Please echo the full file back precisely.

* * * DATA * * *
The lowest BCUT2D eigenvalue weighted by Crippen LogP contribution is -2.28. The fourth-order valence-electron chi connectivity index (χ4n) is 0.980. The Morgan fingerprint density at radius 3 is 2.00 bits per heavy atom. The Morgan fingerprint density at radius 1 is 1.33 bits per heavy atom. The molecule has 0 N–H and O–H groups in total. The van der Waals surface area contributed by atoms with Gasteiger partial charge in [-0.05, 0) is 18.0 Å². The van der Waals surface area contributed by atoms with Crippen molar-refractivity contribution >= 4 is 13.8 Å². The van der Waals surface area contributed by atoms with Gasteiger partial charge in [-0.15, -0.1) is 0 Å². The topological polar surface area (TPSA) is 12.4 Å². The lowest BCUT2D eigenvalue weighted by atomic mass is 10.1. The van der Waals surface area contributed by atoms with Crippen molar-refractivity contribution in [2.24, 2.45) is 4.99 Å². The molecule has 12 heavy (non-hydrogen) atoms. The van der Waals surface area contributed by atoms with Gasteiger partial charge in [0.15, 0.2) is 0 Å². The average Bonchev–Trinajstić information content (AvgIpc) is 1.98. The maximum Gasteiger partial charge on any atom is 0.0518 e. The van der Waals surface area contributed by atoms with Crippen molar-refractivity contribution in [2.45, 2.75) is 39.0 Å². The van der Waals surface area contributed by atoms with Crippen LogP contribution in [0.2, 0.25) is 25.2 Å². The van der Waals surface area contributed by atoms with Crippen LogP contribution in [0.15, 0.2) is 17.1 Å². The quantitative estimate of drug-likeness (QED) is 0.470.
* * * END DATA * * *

The lowest BCUT2D eigenvalue weighted by Crippen LogP contribution is -2.28. The fourth-order valence-electron chi connectivity index (χ4n) is 0.980. The Morgan fingerprint density at radius 3 is 2.00 bits per heavy atom. The Morgan fingerprint density at radius 1 is 1.33 bits per heavy atom. The molecule has 0 N–H and O–H groups in total. The van der Waals surface area contributed by atoms with Gasteiger partial charge in [-0.05, 0) is 18.0 Å². The van der Waals surface area contributed by atoms with Crippen molar-refractivity contribution >= 4 is 13.8 Å². The van der Waals surface area contributed by atoms with Gasteiger partial charge in [-0.15, -0.1) is 0 Å². The topological polar surface area (TPSA) is 12.4 Å². The lowest BCUT2D eigenvalue weighted by atomic mass is 10.1. The van der Waals surface area contributed by atoms with Crippen molar-refractivity contribution in [2.24, 2.45) is 4.99 Å². The molecule has 12 heavy (non-hydrogen) atoms. The van der Waals surface area contributed by atoms with Gasteiger partial charge in [0.15, 0.2) is 0 Å². The average Bonchev–Trinajstić information content (AvgIpc) is 1.98. The maximum Gasteiger partial charge on any atom is 0.0518 e. The van der Waals surface area contributed by atoms with Crippen molar-refractivity contribution in [2.45, 2.75) is 39.0 Å². The van der Waals surface area contributed by atoms with Crippen LogP contribution in [0.2, 0.25) is 25.2 Å². The van der Waals surface area contributed by atoms with Crippen LogP contribution in [0.15, 0.2) is 17.1 Å². The quantitative estimate of drug-likeness (QED) is 0.470.